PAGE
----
The court will base its decision for fee waiver on the Maryland Legal Services Corporation’s Client Income Eligibility Guidelines.
YOU CAN DOWNLOAD A COPY OF INCOME ELIGIBILITY GUIDELINES HERE
If you feel you will qualify for a fee waiver, fill out a Request of Fee Waiver for Prepaid Costs and submit with your documents.
YOU CAN DOWNLOAD A COPY OF REQUEST OF FEE WAIVER FOR PREPAID COSTS HERE
This waiver just removes the requirement that you pay the fees “up front.” You will have to pay the court fees at the end of the case. If you are required to pay fees and costs at the end of the case, you may ask the court for a final waiver of costs at that time.
Follow these steps to ask the court to waive the requirement that you pay the fees “up front.”
- Prepare your expungement paperwork
- Complete the Request for Waiver of Prepaid Costs.
- File your documents, including the Request for Waiver of Prepaid Costs, with the clerk’s office in the proper court. No fee is required at this time.
- The judge will review your request and decide whether or not to grant you the waiver. A copy of the judge’s order will be mailed to you.
- If the request is GRANTED, the clerk’s office will accept your filing and begin the case.If the request is DENIED, follow the instructions on the order to pay the fee so your case can begin. You have 10 days to pay the fee. If you do not pay the fee as required, your case will be considered to have been withdrawn and no further action will be taken by the court.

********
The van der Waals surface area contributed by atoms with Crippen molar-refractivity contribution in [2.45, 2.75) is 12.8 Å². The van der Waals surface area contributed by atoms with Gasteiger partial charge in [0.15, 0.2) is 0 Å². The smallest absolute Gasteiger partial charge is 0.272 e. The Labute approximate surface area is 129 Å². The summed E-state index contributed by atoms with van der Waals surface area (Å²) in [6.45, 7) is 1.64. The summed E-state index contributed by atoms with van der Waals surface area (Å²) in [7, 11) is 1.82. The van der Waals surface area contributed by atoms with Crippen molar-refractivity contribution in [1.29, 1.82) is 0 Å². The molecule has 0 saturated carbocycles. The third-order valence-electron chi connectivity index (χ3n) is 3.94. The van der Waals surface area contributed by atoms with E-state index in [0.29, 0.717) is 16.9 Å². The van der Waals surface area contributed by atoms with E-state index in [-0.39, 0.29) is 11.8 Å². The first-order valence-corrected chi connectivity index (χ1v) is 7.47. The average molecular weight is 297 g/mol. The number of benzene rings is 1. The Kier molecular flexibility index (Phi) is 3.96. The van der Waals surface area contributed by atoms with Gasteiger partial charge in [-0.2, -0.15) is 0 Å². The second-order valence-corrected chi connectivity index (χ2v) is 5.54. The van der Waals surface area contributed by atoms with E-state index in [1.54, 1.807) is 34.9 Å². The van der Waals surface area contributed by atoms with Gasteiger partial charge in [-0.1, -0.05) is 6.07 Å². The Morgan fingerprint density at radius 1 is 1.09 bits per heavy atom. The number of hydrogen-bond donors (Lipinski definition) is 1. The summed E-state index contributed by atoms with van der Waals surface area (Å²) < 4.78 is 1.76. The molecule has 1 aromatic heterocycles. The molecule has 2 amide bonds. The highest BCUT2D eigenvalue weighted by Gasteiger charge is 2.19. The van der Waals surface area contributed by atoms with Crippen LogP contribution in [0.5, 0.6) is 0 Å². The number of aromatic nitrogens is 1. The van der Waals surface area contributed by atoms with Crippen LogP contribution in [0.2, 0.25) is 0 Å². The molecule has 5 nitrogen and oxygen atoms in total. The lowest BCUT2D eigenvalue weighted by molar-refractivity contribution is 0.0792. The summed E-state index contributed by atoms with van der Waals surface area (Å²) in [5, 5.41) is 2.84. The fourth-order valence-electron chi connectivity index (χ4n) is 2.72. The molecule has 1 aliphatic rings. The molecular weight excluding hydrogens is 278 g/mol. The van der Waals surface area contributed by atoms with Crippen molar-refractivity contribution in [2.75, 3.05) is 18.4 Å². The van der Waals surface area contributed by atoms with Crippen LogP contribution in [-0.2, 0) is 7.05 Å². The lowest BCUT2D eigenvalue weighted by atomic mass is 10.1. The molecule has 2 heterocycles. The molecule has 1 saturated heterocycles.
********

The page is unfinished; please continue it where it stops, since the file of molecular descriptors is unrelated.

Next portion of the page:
- If the request is DENIED, follow the instructions on the order to pay the fee so your case can begin. You have 10 days to pay the fee. If you do not pay the fee as required, your case will be considered to have been withdrawn and no further action will be taken by the court.
I THINK I HAVE EXPUNGEABLE RECORDS. NOW WHAT?
If you think you have criminal records that can be cleaned up, you can use this website to help file your expungement. This website will help you determine eligibility of records and give you step-by-step instructions on how to file your request for expungement.
If you need help, contact us through the Contact form, phone, email, or CHAT. We’ll do our best to help. Remember, even if you can’t expunge everything, cleaning up what you can from your record will help!
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Use this checklist to help you evaluate whether or not you can expunge a record. >>EXPUNGEMENT CHECKLIST<<